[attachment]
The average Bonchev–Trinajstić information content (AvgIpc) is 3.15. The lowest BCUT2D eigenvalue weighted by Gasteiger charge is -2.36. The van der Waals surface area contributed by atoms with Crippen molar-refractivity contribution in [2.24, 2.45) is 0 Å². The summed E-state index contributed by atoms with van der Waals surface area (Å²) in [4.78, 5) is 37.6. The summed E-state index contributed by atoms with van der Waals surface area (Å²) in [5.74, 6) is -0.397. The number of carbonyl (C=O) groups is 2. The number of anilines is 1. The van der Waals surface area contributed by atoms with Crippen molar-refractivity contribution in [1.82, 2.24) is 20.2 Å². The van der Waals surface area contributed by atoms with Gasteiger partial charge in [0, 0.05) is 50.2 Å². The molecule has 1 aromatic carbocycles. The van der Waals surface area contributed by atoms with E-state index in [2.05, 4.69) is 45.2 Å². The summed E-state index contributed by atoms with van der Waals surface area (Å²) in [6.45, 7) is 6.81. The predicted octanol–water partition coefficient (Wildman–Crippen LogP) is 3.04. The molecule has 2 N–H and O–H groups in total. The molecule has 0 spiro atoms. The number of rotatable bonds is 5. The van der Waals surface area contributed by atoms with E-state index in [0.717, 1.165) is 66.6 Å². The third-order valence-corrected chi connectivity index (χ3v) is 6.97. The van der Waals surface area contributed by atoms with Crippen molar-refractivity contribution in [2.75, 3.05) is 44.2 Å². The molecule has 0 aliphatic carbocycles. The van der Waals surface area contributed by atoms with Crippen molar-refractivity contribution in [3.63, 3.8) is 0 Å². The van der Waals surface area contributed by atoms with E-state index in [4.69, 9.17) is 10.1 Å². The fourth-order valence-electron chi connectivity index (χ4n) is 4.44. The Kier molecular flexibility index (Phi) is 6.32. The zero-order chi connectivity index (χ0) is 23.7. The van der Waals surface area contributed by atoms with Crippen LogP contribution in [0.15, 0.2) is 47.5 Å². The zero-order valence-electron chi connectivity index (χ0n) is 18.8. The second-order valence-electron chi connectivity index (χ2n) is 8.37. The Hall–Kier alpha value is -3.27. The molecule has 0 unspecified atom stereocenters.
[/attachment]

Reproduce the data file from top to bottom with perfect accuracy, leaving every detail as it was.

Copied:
The average Bonchev–Trinajstić information content (AvgIpc) is 3.15. The lowest BCUT2D eigenvalue weighted by Gasteiger charge is -2.36. The van der Waals surface area contributed by atoms with Crippen molar-refractivity contribution in [2.24, 2.45) is 0 Å². The summed E-state index contributed by atoms with van der Waals surface area (Å²) in [4.78, 5) is 37.6. The summed E-state index contributed by atoms with van der Waals surface area (Å²) in [5.74, 6) is -0.397. The number of carbonyl (C=O) groups is 2. The number of anilines is 1. The van der Waals surface area contributed by atoms with Crippen molar-refractivity contribution in [1.82, 2.24) is 20.2 Å². The van der Waals surface area contributed by atoms with Gasteiger partial charge in [0, 0.05) is 50.2 Å². The molecule has 1 aromatic carbocycles. The van der Waals surface area contributed by atoms with E-state index in [2.05, 4.69) is 45.2 Å². The summed E-state index contributed by atoms with van der Waals surface area (Å²) in [6.45, 7) is 6.81. The predicted octanol–water partition coefficient (Wildman–Crippen LogP) is 3.04. The molecule has 2 N–H and O–H groups in total. The molecule has 0 spiro atoms. The number of rotatable bonds is 5. The van der Waals surface area contributed by atoms with E-state index in [0.717, 1.165) is 66.6 Å². The third-order valence-corrected chi connectivity index (χ3v) is 6.97. The van der Waals surface area contributed by atoms with Crippen molar-refractivity contribution in [2.75, 3.05) is 44.2 Å². The molecule has 0 aliphatic carbocycles. The van der Waals surface area contributed by atoms with Crippen molar-refractivity contribution in [3.63, 3.8) is 0 Å². The van der Waals surface area contributed by atoms with E-state index in [4.69, 9.17) is 10.1 Å². The fourth-order valence-electron chi connectivity index (χ4n) is 4.44. The Kier molecular flexibility index (Phi) is 6.32. The zero-order chi connectivity index (χ0) is 23.7. The van der Waals surface area contributed by atoms with Crippen LogP contribution in [0.15, 0.2) is 47.5 Å². The zero-order valence-electron chi connectivity index (χ0n) is 18.8. The second-order valence-electron chi connectivity index (χ2n) is 8.37. The Hall–Kier alpha value is -3.27. The molecule has 0 unspecified atom stereocenters.